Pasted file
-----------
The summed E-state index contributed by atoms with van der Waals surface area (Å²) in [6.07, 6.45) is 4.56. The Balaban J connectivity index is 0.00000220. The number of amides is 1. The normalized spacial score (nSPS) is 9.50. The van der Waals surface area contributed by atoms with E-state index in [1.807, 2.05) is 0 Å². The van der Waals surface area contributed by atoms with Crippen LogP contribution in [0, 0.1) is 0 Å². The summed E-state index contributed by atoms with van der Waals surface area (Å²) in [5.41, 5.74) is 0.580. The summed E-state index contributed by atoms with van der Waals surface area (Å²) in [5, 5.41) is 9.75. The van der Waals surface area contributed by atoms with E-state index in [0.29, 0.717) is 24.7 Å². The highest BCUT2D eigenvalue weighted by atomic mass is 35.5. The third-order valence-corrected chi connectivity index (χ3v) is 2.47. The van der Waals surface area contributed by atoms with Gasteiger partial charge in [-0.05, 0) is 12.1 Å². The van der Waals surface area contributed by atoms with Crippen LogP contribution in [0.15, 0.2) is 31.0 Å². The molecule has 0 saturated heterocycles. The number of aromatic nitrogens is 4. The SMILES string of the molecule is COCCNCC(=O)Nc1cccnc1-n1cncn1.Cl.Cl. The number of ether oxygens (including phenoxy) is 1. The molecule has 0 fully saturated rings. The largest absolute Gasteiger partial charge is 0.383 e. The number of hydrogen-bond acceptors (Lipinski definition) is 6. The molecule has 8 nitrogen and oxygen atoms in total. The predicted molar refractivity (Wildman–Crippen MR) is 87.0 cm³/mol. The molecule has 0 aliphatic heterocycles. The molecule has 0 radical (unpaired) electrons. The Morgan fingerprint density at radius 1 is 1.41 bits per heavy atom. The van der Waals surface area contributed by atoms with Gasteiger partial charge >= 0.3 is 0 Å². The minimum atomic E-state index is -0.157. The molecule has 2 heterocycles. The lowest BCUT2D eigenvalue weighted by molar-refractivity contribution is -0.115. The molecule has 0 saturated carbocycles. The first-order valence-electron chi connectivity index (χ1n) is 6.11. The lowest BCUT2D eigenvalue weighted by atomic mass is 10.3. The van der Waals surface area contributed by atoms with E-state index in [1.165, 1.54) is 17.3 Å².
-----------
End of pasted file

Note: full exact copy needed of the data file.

The summed E-state index contributed by atoms with van der Waals surface area (Å²) in [6.07, 6.45) is 4.56. The Balaban J connectivity index is 0.00000220. The number of amides is 1. The normalized spacial score (nSPS) is 9.50. The van der Waals surface area contributed by atoms with E-state index in [1.807, 2.05) is 0 Å². The van der Waals surface area contributed by atoms with Crippen LogP contribution in [0, 0.1) is 0 Å². The summed E-state index contributed by atoms with van der Waals surface area (Å²) in [5.41, 5.74) is 0.580. The summed E-state index contributed by atoms with van der Waals surface area (Å²) in [5, 5.41) is 9.75. The van der Waals surface area contributed by atoms with E-state index in [0.29, 0.717) is 24.7 Å². The highest BCUT2D eigenvalue weighted by atomic mass is 35.5. The third-order valence-corrected chi connectivity index (χ3v) is 2.47. The van der Waals surface area contributed by atoms with Gasteiger partial charge in [-0.05, 0) is 12.1 Å². The van der Waals surface area contributed by atoms with Crippen LogP contribution in [0.15, 0.2) is 31.0 Å². The molecule has 0 saturated heterocycles. The number of aromatic nitrogens is 4. The SMILES string of the molecule is COCCNCC(=O)Nc1cccnc1-n1cncn1.Cl.Cl. The number of ether oxygens (including phenoxy) is 1. The molecule has 0 fully saturated rings. The largest absolute Gasteiger partial charge is 0.383 e. The number of hydrogen-bond acceptors (Lipinski definition) is 6. The molecule has 8 nitrogen and oxygen atoms in total. The predicted molar refractivity (Wildman–Crippen MR) is 87.0 cm³/mol. The molecule has 0 aliphatic heterocycles. The molecule has 0 radical (unpaired) electrons. The Morgan fingerprint density at radius 1 is 1.41 bits per heavy atom. The van der Waals surface area contributed by atoms with Gasteiger partial charge >= 0.3 is 0 Å². The minimum atomic E-state index is -0.157. The molecule has 2 heterocycles. The lowest BCUT2D eigenvalue weighted by molar-refractivity contribution is -0.115. The molecule has 0 saturated carbocycles. The first-order valence-electron chi connectivity index (χ1n) is 6.11. The lowest BCUT2D eigenvalue weighted by atomic mass is 10.3. The van der Waals surface area contributed by atoms with E-state index in [1.165, 1.54) is 17.3 Å².